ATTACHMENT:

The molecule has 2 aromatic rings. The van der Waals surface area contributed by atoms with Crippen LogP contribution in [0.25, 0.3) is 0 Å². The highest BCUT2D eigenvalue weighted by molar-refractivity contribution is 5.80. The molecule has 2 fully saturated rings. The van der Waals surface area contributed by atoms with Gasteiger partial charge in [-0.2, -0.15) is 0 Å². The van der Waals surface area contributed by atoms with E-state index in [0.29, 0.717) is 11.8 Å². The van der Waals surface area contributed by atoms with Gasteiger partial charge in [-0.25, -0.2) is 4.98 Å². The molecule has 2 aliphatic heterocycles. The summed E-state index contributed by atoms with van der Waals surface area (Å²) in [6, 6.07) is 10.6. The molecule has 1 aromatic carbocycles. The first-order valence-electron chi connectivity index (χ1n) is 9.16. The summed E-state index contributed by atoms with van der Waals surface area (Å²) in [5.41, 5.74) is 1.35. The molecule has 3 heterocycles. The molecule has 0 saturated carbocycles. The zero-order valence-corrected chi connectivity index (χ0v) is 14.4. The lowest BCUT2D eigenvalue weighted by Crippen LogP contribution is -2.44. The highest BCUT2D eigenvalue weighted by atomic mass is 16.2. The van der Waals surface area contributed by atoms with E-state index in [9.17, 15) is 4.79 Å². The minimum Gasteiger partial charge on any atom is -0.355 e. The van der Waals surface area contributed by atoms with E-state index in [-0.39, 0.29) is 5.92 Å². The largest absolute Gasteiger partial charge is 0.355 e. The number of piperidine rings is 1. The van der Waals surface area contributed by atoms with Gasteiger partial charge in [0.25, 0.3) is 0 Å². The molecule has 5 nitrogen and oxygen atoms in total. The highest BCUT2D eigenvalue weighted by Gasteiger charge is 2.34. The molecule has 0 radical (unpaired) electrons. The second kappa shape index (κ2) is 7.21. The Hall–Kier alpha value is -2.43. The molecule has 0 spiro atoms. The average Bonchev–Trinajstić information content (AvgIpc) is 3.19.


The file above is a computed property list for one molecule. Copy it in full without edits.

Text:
The molecule has 2 aromatic rings. The van der Waals surface area contributed by atoms with Crippen LogP contribution in [0.25, 0.3) is 0 Å². The highest BCUT2D eigenvalue weighted by molar-refractivity contribution is 5.80. The molecule has 2 fully saturated rings. The van der Waals surface area contributed by atoms with Gasteiger partial charge in [-0.2, -0.15) is 0 Å². The van der Waals surface area contributed by atoms with E-state index in [0.29, 0.717) is 11.8 Å². The van der Waals surface area contributed by atoms with Gasteiger partial charge in [-0.25, -0.2) is 4.98 Å². The molecule has 2 aliphatic heterocycles. The summed E-state index contributed by atoms with van der Waals surface area (Å²) in [6, 6.07) is 10.6. The molecule has 1 aromatic carbocycles. The first-order valence-electron chi connectivity index (χ1n) is 9.16. The summed E-state index contributed by atoms with van der Waals surface area (Å²) in [5.41, 5.74) is 1.35. The molecule has 3 heterocycles. The molecule has 0 saturated carbocycles. The zero-order valence-corrected chi connectivity index (χ0v) is 14.4. The lowest BCUT2D eigenvalue weighted by Crippen LogP contribution is -2.44. The highest BCUT2D eigenvalue weighted by atomic mass is 16.2. The van der Waals surface area contributed by atoms with E-state index in [9.17, 15) is 4.79 Å². The minimum Gasteiger partial charge on any atom is -0.355 e. The van der Waals surface area contributed by atoms with E-state index in [-0.39, 0.29) is 5.92 Å². The largest absolute Gasteiger partial charge is 0.355 e. The number of piperidine rings is 1. The van der Waals surface area contributed by atoms with Gasteiger partial charge in [0.25, 0.3) is 0 Å². The molecule has 5 nitrogen and oxygen atoms in total. The highest BCUT2D eigenvalue weighted by Gasteiger charge is 2.34. The molecule has 0 radical (unpaired) electrons. The second kappa shape index (κ2) is 7.21. The Hall–Kier alpha value is -2.43. The molecule has 0 spiro atoms. The average Bonchev–Trinajstić information content (AvgIpc) is 3.19.